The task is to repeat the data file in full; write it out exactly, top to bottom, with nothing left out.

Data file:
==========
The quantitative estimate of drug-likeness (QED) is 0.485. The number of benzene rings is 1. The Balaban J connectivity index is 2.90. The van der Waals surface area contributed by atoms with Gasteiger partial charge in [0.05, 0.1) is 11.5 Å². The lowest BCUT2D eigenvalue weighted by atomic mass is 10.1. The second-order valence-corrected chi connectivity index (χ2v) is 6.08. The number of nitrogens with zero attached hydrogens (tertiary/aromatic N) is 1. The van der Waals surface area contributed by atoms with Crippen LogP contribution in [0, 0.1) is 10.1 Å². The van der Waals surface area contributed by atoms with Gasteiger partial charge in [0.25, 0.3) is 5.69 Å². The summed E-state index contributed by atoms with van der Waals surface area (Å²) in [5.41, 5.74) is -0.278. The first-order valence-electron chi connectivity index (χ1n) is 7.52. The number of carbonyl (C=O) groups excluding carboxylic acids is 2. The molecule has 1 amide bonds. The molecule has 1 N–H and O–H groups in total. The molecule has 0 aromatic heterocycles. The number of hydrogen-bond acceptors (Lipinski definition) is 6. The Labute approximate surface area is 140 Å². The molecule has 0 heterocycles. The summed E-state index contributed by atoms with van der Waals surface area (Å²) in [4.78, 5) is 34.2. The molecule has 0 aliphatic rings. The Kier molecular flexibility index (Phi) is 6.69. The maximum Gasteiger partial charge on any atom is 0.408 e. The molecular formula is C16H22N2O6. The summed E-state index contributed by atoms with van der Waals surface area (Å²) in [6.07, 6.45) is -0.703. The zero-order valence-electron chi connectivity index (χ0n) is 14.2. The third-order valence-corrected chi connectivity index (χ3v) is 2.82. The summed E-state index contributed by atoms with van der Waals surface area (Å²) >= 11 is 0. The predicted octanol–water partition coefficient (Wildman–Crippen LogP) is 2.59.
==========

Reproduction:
The quantitative estimate of drug-likeness (QED) is 0.485. The number of benzene rings is 1. The Balaban J connectivity index is 2.90. The van der Waals surface area contributed by atoms with Gasteiger partial charge in [0.05, 0.1) is 11.5 Å². The lowest BCUT2D eigenvalue weighted by atomic mass is 10.1. The second-order valence-corrected chi connectivity index (χ2v) is 6.08. The number of nitrogens with zero attached hydrogens (tertiary/aromatic N) is 1. The van der Waals surface area contributed by atoms with Crippen LogP contribution in [0, 0.1) is 10.1 Å². The van der Waals surface area contributed by atoms with Gasteiger partial charge in [0.25, 0.3) is 5.69 Å². The summed E-state index contributed by atoms with van der Waals surface area (Å²) in [5.41, 5.74) is -0.278. The first-order valence-electron chi connectivity index (χ1n) is 7.52. The number of carbonyl (C=O) groups excluding carboxylic acids is 2. The molecule has 1 amide bonds. The molecule has 1 N–H and O–H groups in total. The molecule has 0 aromatic heterocycles. The number of hydrogen-bond acceptors (Lipinski definition) is 6. The Labute approximate surface area is 140 Å². The molecule has 0 heterocycles. The summed E-state index contributed by atoms with van der Waals surface area (Å²) in [4.78, 5) is 34.2. The molecule has 0 aliphatic rings. The Kier molecular flexibility index (Phi) is 6.69. The maximum Gasteiger partial charge on any atom is 0.408 e. The molecular formula is C16H22N2O6. The summed E-state index contributed by atoms with van der Waals surface area (Å²) in [6.07, 6.45) is -0.703. The zero-order valence-electron chi connectivity index (χ0n) is 14.2. The third-order valence-corrected chi connectivity index (χ3v) is 2.82. The summed E-state index contributed by atoms with van der Waals surface area (Å²) >= 11 is 0. The predicted octanol–water partition coefficient (Wildman–Crippen LogP) is 2.59.